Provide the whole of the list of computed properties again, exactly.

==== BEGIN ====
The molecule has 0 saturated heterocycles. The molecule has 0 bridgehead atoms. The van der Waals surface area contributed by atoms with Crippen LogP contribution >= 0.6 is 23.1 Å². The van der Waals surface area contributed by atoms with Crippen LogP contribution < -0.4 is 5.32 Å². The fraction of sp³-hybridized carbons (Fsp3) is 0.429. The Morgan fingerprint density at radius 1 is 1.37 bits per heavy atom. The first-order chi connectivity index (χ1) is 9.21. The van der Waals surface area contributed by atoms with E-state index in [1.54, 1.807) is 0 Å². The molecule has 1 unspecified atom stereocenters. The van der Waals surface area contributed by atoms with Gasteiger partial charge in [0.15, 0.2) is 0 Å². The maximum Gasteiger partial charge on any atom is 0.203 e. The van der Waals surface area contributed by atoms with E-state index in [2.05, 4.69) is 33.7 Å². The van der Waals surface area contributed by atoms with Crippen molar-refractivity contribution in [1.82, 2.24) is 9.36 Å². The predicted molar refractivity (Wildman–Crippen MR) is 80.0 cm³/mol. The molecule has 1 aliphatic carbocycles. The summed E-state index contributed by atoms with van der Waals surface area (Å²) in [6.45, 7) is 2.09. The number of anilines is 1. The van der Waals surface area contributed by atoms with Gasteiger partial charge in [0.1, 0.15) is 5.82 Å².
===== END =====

The molecule has 0 saturated heterocycles. The molecule has 0 bridgehead atoms. The van der Waals surface area contributed by atoms with Crippen LogP contribution >= 0.6 is 23.1 Å². The van der Waals surface area contributed by atoms with Crippen LogP contribution < -0.4 is 5.32 Å². The fraction of sp³-hybridized carbons (Fsp3) is 0.429. The Morgan fingerprint density at radius 1 is 1.37 bits per heavy atom. The first-order chi connectivity index (χ1) is 9.21. The van der Waals surface area contributed by atoms with E-state index in [1.54, 1.807) is 0 Å². The molecule has 1 unspecified atom stereocenters. The van der Waals surface area contributed by atoms with Gasteiger partial charge in [0.15, 0.2) is 0 Å². The maximum Gasteiger partial charge on any atom is 0.203 e. The van der Waals surface area contributed by atoms with E-state index in [2.05, 4.69) is 33.7 Å². The van der Waals surface area contributed by atoms with Crippen molar-refractivity contribution in [1.82, 2.24) is 9.36 Å². The predicted molar refractivity (Wildman–Crippen MR) is 80.0 cm³/mol. The molecule has 1 aliphatic carbocycles. The summed E-state index contributed by atoms with van der Waals surface area (Å²) in [6.45, 7) is 2.09. The number of anilines is 1. The van der Waals surface area contributed by atoms with Gasteiger partial charge in [0.1, 0.15) is 5.82 Å².